BORN THIS WEEK IN ROCK HISTORY
4/15/1894 – Bessie Smith (Blues Vocalist)
4/16/1947 – Gerry Rafferty (Rock singer-songwriter Stealers Wheel)
4/16/1971 – Selena Quintanilla – (Tejano singer)
4/19/1942 – Alan Price (keyboards, The Animals)
4/20/1945 – Jimmy Winston (keyboards, The Small Faces)
4/20/1948 – Craig Frost (keyboards, Grand Funk Railroad & Bob Seger’s Silver Bullet Band
4/21/1947 – Iggy Pop (Vocals, Iggy and the Stooges)
DIED THIS WEEK IN ROCK HISTORY
4/15/2001 – Joey Ramone (lead vocals, The Ramones)
4/15/2017 – Allan Holdsworth (guitarist who influenced Eddie Van Halen & Carlos Santana)
4/16/1999 – Skip Spence (guitar, Quicksilver Messenger Service, Moby Grape; drums, Jefferson Airplane)
4/16/1980 – Morris Stoloff (Music Director At Columbia Pictures-Sinatra, Sammy Davis)
4/17/2008 – Danny Federici (organist, accordionist /Bruce Springsteen’s E Street Band)
4/17/1998 – Linda McCartney (vocals & keyboards, Wings)
4/18/1996 – Bernard Edwards (bass guitarist for Chic)
4/18/2013 – Cordell “Boogie” Mosson (bassist for Parliament-Funkadelic)
4/19/2003 – Cholly Atkins (Motown Choreographer)
4/19/2012 – Levon Helm (vocals & drums, The Band)
4/20/1991 – Steve Marriott (guitar & vocals, Humble Pie & The Small Faces)
4/21/1970 – Earl Hooker (blues guitarist)
MUSIC RECORDINGS, RELEASES AND TOP OF THE CHARTS:
4/15/1977 – Lynyrd Skynyrd’s LP One More For The Road is certified gold
4/16/1964 – The Rolling Stones, The Rolling Stones was released
4/16/1964 – Fleetwood Mac, “Dreams” was released
4/16/1971 – The Rolling Stones release “Brown Sugar”
4/17/1970 – Paul McCartney releases his first solo album, McCartney, in the U.K.
4/17/1971 – Three Dog Night’s “Joy To The World” hits #1
4/17/1973 – Pink Floyd’s The Dark Side Of The Moon is certified gold
4/18/1980 – “Another Brick In the Wall (Part II)” becomes Pink Floyd’s only #1 single in the U.S.
4/19/1980 – “Call Me” becomes Blondie’s second #1 in the U.S.
4/21/1973 – Alice Cooper’s LP Billion Dollar Babies hits #1
THIS WEEK IN ROCK HISTORY:
4/15/1964 – After a long day of filming for their first movie, which is still titled Beatlemania!, The Beatles relax as Ringo Starr declares, oddly, that it’s been “a hard day’s night.” John immediately begins writing the song of the same name on the back of an old greeting card; it will eventually become the title track for the film.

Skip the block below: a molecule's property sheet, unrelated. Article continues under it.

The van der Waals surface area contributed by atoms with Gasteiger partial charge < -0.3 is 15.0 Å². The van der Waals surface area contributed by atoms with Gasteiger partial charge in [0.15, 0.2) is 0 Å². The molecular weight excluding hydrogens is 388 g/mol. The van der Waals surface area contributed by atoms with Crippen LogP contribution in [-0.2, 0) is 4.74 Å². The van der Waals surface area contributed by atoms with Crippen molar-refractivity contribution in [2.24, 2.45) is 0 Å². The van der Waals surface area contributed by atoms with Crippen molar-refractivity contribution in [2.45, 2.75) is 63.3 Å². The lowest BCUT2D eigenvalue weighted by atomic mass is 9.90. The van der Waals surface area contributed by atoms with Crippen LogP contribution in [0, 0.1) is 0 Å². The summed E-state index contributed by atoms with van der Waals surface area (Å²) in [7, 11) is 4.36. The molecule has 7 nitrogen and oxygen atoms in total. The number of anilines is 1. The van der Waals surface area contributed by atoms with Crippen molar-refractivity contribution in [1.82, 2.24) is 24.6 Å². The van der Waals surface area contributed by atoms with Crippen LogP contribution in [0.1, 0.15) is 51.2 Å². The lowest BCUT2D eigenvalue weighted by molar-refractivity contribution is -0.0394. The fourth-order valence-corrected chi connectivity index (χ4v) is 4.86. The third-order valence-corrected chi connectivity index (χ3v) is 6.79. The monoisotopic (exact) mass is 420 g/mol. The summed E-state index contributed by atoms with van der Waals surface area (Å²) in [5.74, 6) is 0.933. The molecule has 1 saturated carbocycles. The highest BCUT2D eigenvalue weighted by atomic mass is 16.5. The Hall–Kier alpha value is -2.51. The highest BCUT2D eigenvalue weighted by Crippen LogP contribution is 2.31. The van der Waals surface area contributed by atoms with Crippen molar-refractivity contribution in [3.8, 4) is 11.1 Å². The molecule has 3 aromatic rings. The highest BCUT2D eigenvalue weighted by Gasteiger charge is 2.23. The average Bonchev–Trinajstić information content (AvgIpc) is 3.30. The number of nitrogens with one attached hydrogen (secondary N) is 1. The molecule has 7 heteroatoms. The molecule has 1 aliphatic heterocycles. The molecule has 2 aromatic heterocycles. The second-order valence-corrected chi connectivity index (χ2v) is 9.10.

4/15/1966 – The Buffalo Springfield play their first gig, opening up for The Byrds in San Bernardino, California.
4/15/1971 – The Illinois Crime Commission releases a list of “drug-oriented rock records” that include Jefferson Airplane’s “White Rabbit” and Procol Harum’s “A Whiter Shade of Pale,” but also, for some reason, The Beatles’ “With A Little Help From My Friends” and “Puff The Magic Dragon,” by Peter, Paul and Mary
4/15/1971 – The Beatles win their one and only Oscar, Best Score, for the movie Let It Be.
4/15/1992 – Queen reunites for a tribute charity concert dedicated to their fallen former leader, vocalist Freddie Mercury, who’d passed away from AIDS some six months earlier. Robert Plant, David Bowie, Elton John, Guns N’ Roses, George Michael, Annie Lennox, Paul Young, Ian Hunter and Roger Daltrey, among others, show up to sing Freddie’s and their own hits.
4/16/1955 – A young Roy Orbison sees Elvis for the first time, performing at the Sportatorium in Dallas. No word on whether or not Roy Orbison was “Crying.”
4/16/1974 – Queen make their US live debut at Regis College in Denver, CO. The encore included covers like “Jailhouse Rock” and “Hey Big Spender.”
4/16/1996 – At tonight’s Grammy Awards ceremonies in New York, KISS, back again in full makeup, announce their reunion and upcoming tour, the first time all four original members have taken the stage together since 1981. The audience was so excited they rock and rolled all night.
4/17/1969 – Bob Dylan’s former backing group, which has come to be known simply as “The Band,” plays its first show alone and under its own name at the Winterland Auditorium in San Francisco. Getting that gig over with certainly took “the weight” off their shoulders.
4/17/1970 – Richard Nixon invites Johnny Cash to perform at the White House, then surprises the singer by requesting Merle Haggard’s reactionary “Okie From Muskogee.” Cash declines but does perform “A Boy Named Sue” instead.
4/18/1975 – The Alice Cooper television special Welcome To My Nightmare airs on ABC, inspiring lots and lots of actual nightmares.
4/20/1968 – Deep Purple make their stage debut at the Vestpoppen, in Kastrup, Denmark.
4/21/1960 – Testifying before the US Congressional committee on “payola,” DJ and TV host Dick Clark admits to having taken money and gifts to play songs on the radio, going so far as to declare 27 percent of his playlist as containing some sort of financial interest for him. For his penitence, Clark is ordered to sell off some of his conflicting interests, but has his name cleared — unlike DJ Alan Freed, who refuses to admit that payola was an illegal or immoral practice.
4/21/1961 – The Beatles debut at the Cavern Club in London.
4/21/1969 – Janis Joplin makes her stage debut in London when she and her Kozmic Blues Band perform a legendary concert at the Royal Albert Hall.
4/21/1970 – Elton John makes his stage debut as a solo act when he opens for T-Rex, Spooky Tooth, and Jackie Lomax at the Roundhouse in London.